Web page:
A & B-roads: Electric drive is used as much as possible at higher speeds, so the GLA is still quite refined. The battery never goes completely flat, either, because the car’s electronics manage energy flow between the engine, motor and wheels once the charge falls below a certain level. The engine cuts in smoothly, so the cabin remains settled.

The GLA isn’t much fun to drive, courtesy of a lack of steering feel and a relatively high centre of gravity that discourages enthusiastic driving. Grip is good, though, so it’s stable and sure-footed.

Motorway: The GLA can drive in EV mode at the national limit, but the car is refined irrespective of the power source that’s being used.

Ownership

One thing that remains unchanged despite the GLA’s facelift is a dashboard layout that’s carried over virtually wholesale from the A-Class. It has the same pair of 10.25-inch displays, a row of three circular air vents below that, plus a bank of climate control keys beneath. The only real giveaways that you’re in the GLA are a taller dashtop and a more upright driving position; even the transmission tunnel dividing the front seats looks identical. 

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We’re not complaining about the similarities, though, because the quality on board is among the best you’ll find in the small car sector. There are lots of soft-touch materials and the metal switchgear is satisfying to use, especially when you hear and feel the click of the rotary controls on those metal air vents.

The chunky steering wheel is good to hold, but the twin horizontal spokes that are packed with multifunction controls are a bit fiddlier to use than necessary, and need a delicate touch to operate properly. It’s also easy to brush them accidentally when turning the wheel.

Storage: The GLA has decent space in the cabin for odds and ends, with a deep bin beneath the central climate controls that has a wireless smartphone charging pad on AMG Line models. Further back there’s another equally deep bin with charging sockets beneath the centre armrest.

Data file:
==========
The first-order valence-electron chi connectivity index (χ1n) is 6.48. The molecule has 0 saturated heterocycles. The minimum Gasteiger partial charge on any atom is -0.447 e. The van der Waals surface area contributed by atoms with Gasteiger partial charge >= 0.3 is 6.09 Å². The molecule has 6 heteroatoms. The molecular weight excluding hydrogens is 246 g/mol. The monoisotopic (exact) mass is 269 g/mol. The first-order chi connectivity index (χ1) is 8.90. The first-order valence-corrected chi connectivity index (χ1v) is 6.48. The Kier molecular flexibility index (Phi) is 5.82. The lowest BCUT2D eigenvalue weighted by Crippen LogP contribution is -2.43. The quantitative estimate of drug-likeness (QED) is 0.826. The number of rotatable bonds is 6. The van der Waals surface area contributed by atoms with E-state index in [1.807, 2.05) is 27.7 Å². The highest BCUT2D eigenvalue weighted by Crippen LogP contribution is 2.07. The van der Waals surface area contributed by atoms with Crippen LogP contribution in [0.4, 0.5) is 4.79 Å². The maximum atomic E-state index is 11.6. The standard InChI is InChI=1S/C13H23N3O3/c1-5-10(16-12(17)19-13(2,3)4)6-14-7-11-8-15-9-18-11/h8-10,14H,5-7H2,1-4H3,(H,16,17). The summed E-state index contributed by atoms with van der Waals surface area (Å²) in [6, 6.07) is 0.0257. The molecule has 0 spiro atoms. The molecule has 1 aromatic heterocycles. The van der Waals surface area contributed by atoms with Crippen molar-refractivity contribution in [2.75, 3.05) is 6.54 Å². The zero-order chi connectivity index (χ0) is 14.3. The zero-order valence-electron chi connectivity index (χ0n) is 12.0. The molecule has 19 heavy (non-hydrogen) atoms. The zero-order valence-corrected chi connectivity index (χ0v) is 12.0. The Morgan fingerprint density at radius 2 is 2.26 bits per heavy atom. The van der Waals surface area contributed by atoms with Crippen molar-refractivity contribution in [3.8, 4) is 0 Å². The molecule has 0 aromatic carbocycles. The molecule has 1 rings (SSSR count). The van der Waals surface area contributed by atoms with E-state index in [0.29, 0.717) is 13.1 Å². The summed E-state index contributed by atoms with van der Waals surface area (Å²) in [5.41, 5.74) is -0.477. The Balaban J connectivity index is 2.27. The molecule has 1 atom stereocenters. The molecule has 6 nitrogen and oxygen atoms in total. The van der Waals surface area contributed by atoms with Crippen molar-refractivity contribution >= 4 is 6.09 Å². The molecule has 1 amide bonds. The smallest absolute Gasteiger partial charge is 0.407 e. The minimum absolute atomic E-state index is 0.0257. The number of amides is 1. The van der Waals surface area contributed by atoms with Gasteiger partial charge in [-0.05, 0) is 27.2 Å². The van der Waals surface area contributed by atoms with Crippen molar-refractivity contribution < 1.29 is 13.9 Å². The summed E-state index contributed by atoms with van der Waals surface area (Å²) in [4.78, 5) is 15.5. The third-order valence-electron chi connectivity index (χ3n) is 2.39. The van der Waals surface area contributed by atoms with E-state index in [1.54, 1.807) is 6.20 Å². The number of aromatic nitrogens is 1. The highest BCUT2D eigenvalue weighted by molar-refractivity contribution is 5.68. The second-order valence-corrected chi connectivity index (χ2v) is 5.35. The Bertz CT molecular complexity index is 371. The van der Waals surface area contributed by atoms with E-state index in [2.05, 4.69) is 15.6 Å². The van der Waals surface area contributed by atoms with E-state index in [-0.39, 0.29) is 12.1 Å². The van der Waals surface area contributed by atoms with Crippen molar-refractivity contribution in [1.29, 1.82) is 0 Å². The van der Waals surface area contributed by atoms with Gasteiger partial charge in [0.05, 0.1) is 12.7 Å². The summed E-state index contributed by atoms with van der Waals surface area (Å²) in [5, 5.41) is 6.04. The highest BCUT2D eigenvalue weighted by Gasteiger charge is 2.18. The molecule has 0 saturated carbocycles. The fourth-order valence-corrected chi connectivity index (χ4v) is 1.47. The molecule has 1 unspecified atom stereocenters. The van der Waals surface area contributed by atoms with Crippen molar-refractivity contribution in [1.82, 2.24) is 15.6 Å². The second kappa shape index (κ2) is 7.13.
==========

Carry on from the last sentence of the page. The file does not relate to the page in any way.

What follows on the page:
The tray located between these two bins is shallow and narrow, so isn’t really suited to holding very much at all, while the glovebox only takes up half the space behind the door. The front door bins are generous, though.

Aftersales: Both cars here come with a three-year, unlimited-mileage warranty, while Mercedes offers up to 30 years of European breakdown cover, as long as the original owner of the GLA gets it serviced on time at a Mercedes franchise.

Practicality

Upright body offers plenty of useful passenger space, but the boot is compromised by GLA’s plug-in tech, 

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Rear Space: The cabin feels dark, but headroom is better in the back of the GLA than in the Alfa, while legroom is fine. The cabin isn’t as wide as the Tonale’s, so sitting three across the back is tighter, while the two outer seats are sculpted, but the middle chair is more of a perch. There are two air vents and USB-C sockets in the back, while hard-backed front seats will stand up to kicks.

Boot: The GLA matches the Tonale for capacity in five-seat mode, at 385 litres, but is slightly smaller with the back seats folded, at 1,385 litres. There’s a step in the floor in this configuration, although the 40:20:40 folding does boost versatility. The Mercedes has a lower load lip than the Alfa, too.

What to buy?

Which engine and trim we’d choose

  • Powertrains: There’s just one plug-in hybrid system for the GLA, while the GLA 180 and 200 models use the same 1.3-litre petrol engine with mild-hybrid tech. The GLA 200 d and 220 d are the diesels, with the latter being the only version of the GLA with four-wheel drive. All cars are automatic only.
  • Trim: The PHEV only comes in AMG Line spec, so its £45,210 starting price is artificially inflated when compared with the petrol range – like for like, it’s around £4,000 more than a GLA 200. That’s for the Executive version, while Premium and Premium Plus options are offered.
  • Our choice: AMG Line Executive comes with all of the kit you could possibly want.

Alfa Romeo Tonale

The Tonale is currently Alfa Romeo’s smallest model, and is designed to open up the marque to a new market. The top-spec Veloce model in plug-in hybrid form costs £48,495, although the options fitted to our test car bump the price up to £52,945.